It must have been weird to see the juxtaposition between the rich areas and the favela.
That for me really is the jaw-dropping aspect to it all. You've literally got 15, 20 meters [50 feet] between an extremely fashionable condo on one hand, and on the other, the type of squalor that's as bad as anything you'll find in a Mumbai slum.
Did you ever feel uncomfortable?
I had a few unsettling moments because I was determined to explore the favela beyond [the main strip]. I went deep in the favela. On four or five occasions I would do that and I came across young men with semi-automatic weapons in large numbers sitting around, and in wanders this gringo. So I did what any sensible person would do in that situation, which is I acted like a dumb gringo, which in many respects is what I was.
What did you talk about with them?
Once, I talked about the upcoming World Cup and the fact that they thought England's chances were completely zippo and Brazil was going to win. And the other occasion I was with a friend who knew the head of the gang and so we sat down and chatted and he was very affable, he was, extraordinarily, shot down three days later by the police.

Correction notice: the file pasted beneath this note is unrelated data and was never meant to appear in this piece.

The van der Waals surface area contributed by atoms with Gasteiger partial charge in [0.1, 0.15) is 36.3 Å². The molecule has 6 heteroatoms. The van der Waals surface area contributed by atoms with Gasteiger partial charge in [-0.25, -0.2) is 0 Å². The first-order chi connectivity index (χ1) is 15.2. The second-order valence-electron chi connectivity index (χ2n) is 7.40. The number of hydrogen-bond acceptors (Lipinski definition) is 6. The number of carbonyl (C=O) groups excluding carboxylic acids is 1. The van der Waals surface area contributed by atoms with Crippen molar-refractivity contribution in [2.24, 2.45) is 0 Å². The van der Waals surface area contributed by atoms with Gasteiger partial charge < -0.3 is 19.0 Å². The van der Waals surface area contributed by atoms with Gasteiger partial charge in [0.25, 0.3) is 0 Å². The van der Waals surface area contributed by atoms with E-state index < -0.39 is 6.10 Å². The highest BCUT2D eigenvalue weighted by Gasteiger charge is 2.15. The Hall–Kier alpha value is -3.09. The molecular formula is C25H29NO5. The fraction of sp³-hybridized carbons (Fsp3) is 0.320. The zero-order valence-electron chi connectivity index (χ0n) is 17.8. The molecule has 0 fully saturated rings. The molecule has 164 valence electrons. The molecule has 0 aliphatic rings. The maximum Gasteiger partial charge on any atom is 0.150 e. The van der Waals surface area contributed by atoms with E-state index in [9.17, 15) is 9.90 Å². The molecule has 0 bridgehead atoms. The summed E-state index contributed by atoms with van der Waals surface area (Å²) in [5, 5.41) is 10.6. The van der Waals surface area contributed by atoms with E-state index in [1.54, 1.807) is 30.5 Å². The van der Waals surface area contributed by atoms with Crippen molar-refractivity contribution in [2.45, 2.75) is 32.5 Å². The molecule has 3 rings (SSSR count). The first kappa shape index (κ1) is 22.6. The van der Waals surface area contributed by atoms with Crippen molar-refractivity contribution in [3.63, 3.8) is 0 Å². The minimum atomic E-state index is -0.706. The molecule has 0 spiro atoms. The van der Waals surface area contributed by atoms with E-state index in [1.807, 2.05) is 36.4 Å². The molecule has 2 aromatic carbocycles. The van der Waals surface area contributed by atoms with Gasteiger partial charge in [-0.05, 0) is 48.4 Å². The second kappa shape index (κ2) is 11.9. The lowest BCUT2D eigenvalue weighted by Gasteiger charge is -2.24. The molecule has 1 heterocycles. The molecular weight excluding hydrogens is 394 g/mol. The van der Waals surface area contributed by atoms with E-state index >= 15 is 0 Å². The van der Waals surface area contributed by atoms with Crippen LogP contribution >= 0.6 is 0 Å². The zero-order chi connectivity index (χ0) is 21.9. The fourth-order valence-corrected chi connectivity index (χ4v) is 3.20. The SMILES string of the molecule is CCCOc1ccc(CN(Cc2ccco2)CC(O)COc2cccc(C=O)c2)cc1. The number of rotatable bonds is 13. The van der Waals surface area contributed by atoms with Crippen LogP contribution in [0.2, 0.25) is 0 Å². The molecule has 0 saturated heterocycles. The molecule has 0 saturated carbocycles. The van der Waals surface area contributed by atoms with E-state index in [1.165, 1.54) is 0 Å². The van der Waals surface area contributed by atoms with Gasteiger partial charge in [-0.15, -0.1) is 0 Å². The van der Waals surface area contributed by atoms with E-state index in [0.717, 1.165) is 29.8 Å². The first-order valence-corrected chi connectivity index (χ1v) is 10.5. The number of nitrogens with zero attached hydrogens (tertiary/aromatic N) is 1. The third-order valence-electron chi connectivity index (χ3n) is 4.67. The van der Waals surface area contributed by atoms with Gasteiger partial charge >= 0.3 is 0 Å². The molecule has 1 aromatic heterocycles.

You wrote about alcoholism in Nem's family, what types of addiction issues did you witness?
If you want to see crack addiction you go to other favelas, but my god, what you see is just hair raising. It's teenagers who are zombies, they all gather in various areas which are known as cracolândias, and these are places with teenage and sub-teenage crack addicts. And they're just sitting there—they don't know whether it's night or day, it's horrible to watch.
What do you think needs to change for life in favelas to improve?
The key thing favelas need in the mid to long term is better access to education, and they need to confront the issue of domestic violence. The reason domestic violence is so important is because exposure to domestic violence leads to the replication of violent behavior through the generations.
How do you think your book will be received by the Brazilian government?
They're not going to like it.
Follow Manisha Krishnan on Twitter.